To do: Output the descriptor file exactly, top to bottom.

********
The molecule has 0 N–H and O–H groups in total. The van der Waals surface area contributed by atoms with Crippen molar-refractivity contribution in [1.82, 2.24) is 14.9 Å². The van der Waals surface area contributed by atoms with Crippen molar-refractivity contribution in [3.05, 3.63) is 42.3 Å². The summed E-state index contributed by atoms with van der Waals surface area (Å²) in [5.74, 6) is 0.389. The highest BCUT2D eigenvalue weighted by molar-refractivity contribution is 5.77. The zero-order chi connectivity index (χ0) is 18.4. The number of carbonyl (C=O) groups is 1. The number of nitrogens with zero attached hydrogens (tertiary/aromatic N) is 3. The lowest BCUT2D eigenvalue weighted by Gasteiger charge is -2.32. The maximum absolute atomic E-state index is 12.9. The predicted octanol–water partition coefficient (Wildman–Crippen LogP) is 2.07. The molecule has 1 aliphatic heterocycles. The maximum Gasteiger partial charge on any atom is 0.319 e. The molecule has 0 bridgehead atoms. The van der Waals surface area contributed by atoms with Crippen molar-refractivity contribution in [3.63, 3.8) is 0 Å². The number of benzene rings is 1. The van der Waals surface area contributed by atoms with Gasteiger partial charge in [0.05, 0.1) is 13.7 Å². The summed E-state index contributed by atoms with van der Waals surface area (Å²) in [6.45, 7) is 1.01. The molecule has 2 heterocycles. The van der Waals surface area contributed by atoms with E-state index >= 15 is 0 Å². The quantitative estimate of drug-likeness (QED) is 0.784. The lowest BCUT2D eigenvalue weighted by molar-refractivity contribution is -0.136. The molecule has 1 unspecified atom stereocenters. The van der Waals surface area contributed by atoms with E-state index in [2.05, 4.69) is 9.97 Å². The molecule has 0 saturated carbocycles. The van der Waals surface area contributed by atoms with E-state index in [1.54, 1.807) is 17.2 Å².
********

The molecule has 0 N–H and O–H groups in total. The van der Waals surface area contributed by atoms with Crippen molar-refractivity contribution in [1.82, 2.24) is 14.9 Å². The van der Waals surface area contributed by atoms with Crippen molar-refractivity contribution in [3.05, 3.63) is 42.3 Å². The summed E-state index contributed by atoms with van der Waals surface area (Å²) in [5.74, 6) is 0.389. The highest BCUT2D eigenvalue weighted by molar-refractivity contribution is 5.77. The zero-order chi connectivity index (χ0) is 18.4. The number of carbonyl (C=O) groups is 1. The number of nitrogens with zero attached hydrogens (tertiary/aromatic N) is 3. The lowest BCUT2D eigenvalue weighted by Gasteiger charge is -2.32. The maximum absolute atomic E-state index is 12.9. The predicted octanol–water partition coefficient (Wildman–Crippen LogP) is 2.07. The molecule has 1 aliphatic heterocycles. The maximum Gasteiger partial charge on any atom is 0.319 e. The molecule has 0 bridgehead atoms. The van der Waals surface area contributed by atoms with Crippen molar-refractivity contribution in [3.63, 3.8) is 0 Å². The number of benzene rings is 1. The van der Waals surface area contributed by atoms with Gasteiger partial charge in [0.05, 0.1) is 13.7 Å². The summed E-state index contributed by atoms with van der Waals surface area (Å²) in [6.45, 7) is 1.01. The molecule has 2 heterocycles. The van der Waals surface area contributed by atoms with E-state index >= 15 is 0 Å². The quantitative estimate of drug-likeness (QED) is 0.784. The lowest BCUT2D eigenvalue weighted by molar-refractivity contribution is -0.136. The molecule has 1 unspecified atom stereocenters. The van der Waals surface area contributed by atoms with E-state index in [2.05, 4.69) is 9.97 Å². The molecule has 0 saturated carbocycles. The van der Waals surface area contributed by atoms with E-state index in [1.54, 1.807) is 17.2 Å².